Can someone explain to me the rationale for why the market may be moving towards OIS discounting for fully collateralized derivatives?
Most counterparty agreements specify some sort of ois rate for the interest paid/received on posted collateral. So the OIS rate is the appropriate one to use for discounting future cash flows.
Prior to 2008 the OIS/Libor spread was small and stable, so you didn't really need to worry about this, but now it's much larger, so people are taking it into account. The reason it's "big news" now is that properly switching pricing systems over to use OIS discounting is a large change, so most places are only now getting this online.
If you assume that you do not have any market risk (a strange assumption, but it would hold for example if you are fully hedged), then a (correctly) collaterlized derivative does not have any net future cash flow. Clearly: if the derivative contract has a cash flow of -X, its value will go down by X and the collateral account will have a cash flow of +X (the corresponding collateral will be returned).
If there is no future cash flow, there is no discounting (in the sense of funding costs). However there is a new question now: what is the correct amount of collateral C we should post in t=0 to collaterlize the cash flow in t=T?
Since collateral is accrued according to the collateral contract by the OIS rate we would like to have that the accrued collateral account matches the cash-flow, that is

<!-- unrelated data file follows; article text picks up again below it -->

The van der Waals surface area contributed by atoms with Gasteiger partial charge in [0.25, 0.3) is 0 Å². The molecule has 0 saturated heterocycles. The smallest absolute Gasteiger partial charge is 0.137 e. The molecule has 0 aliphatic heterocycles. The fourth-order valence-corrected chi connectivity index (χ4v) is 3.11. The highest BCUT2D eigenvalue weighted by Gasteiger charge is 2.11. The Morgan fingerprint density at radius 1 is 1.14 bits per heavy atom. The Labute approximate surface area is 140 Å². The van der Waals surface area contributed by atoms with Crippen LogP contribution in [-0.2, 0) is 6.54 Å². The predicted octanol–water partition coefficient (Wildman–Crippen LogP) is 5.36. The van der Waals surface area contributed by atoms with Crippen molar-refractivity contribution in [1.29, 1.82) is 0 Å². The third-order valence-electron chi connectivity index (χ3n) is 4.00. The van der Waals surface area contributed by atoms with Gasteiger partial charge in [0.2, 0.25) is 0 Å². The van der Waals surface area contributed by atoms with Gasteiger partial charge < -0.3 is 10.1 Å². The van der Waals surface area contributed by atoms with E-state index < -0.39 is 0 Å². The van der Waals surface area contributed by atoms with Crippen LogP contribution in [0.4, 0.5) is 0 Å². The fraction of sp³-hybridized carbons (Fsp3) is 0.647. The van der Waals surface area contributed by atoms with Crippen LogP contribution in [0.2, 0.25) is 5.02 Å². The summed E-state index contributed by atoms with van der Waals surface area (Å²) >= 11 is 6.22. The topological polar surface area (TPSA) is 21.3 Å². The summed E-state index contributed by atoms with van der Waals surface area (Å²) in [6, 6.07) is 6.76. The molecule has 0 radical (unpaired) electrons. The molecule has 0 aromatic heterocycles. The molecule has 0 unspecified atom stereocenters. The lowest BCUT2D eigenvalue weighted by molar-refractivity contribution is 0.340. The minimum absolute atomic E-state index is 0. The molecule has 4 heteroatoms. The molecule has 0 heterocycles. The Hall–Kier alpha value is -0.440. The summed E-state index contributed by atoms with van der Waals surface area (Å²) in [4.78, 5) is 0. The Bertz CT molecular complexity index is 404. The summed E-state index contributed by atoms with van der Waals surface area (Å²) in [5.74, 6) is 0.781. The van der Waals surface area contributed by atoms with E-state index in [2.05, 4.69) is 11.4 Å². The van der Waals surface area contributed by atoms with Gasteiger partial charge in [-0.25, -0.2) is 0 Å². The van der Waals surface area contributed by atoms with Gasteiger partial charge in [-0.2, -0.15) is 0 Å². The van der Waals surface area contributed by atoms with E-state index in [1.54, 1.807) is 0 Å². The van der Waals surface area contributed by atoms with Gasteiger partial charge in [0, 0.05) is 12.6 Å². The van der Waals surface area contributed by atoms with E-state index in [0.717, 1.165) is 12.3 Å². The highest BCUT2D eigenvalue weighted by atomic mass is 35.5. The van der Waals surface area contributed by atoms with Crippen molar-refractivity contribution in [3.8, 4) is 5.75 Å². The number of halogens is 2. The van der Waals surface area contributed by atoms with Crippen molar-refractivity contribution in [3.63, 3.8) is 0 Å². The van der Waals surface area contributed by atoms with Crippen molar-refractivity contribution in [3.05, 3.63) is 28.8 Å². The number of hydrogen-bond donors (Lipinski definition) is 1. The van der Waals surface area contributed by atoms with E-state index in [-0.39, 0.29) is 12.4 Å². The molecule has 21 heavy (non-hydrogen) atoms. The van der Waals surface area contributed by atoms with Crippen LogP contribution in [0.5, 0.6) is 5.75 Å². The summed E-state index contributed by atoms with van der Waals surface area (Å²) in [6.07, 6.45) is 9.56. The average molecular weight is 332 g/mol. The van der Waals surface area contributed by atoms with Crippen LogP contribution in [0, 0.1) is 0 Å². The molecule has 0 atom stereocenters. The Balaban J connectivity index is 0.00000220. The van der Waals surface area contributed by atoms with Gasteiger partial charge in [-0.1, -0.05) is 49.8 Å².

C * (1 + r * T) = X
where r is the OIS rate. That is we determine the collateral by OIS discounting
C = X / (1 + r * T).
OIS discounting is the way to determine the amount of collateral we have to post.
(You can make this argument mathematically correct (under some general assumptions) and show that collateralization is like having a different currency which has its own interest rate, I have some stuff on this (paper, spreadsheet for OIS bootstrapping, source code) here: http://www.finmath.net/spreadsheets/curvecalibration/ )
The OIS rate is more stable than Libor, right? And according to this article from Risk Magazine:
There are three interest rates in play here:
In order for the collateralisation process not to generate surplus value to either participant, considering a single cashflow received today and then repaid a day later will give the answer that we need 1 = 2 = 3. Otherwise there will be a net flow of cash on today or tomorrow (or both).
First, consider net flows today. The person paying for the cash flow is paying out market value & receiving the collateral call value. We need 1 = 2 for the two to balance.
Second, take net flows tomorrow. That same person will be receiving the cash flow and repaying collateral with interest. For the values of these to balance then we need 2 = 3.
So then 1 = 2 = 3 in our example. Discounting for market value must follow discounting at the rate determined in the collateral agreement.
And since you can essentially synethesize any derivative by pasting together 1-day cashflows of this nature then this also estabishes that 1 = 2 = 3 for all derivatives.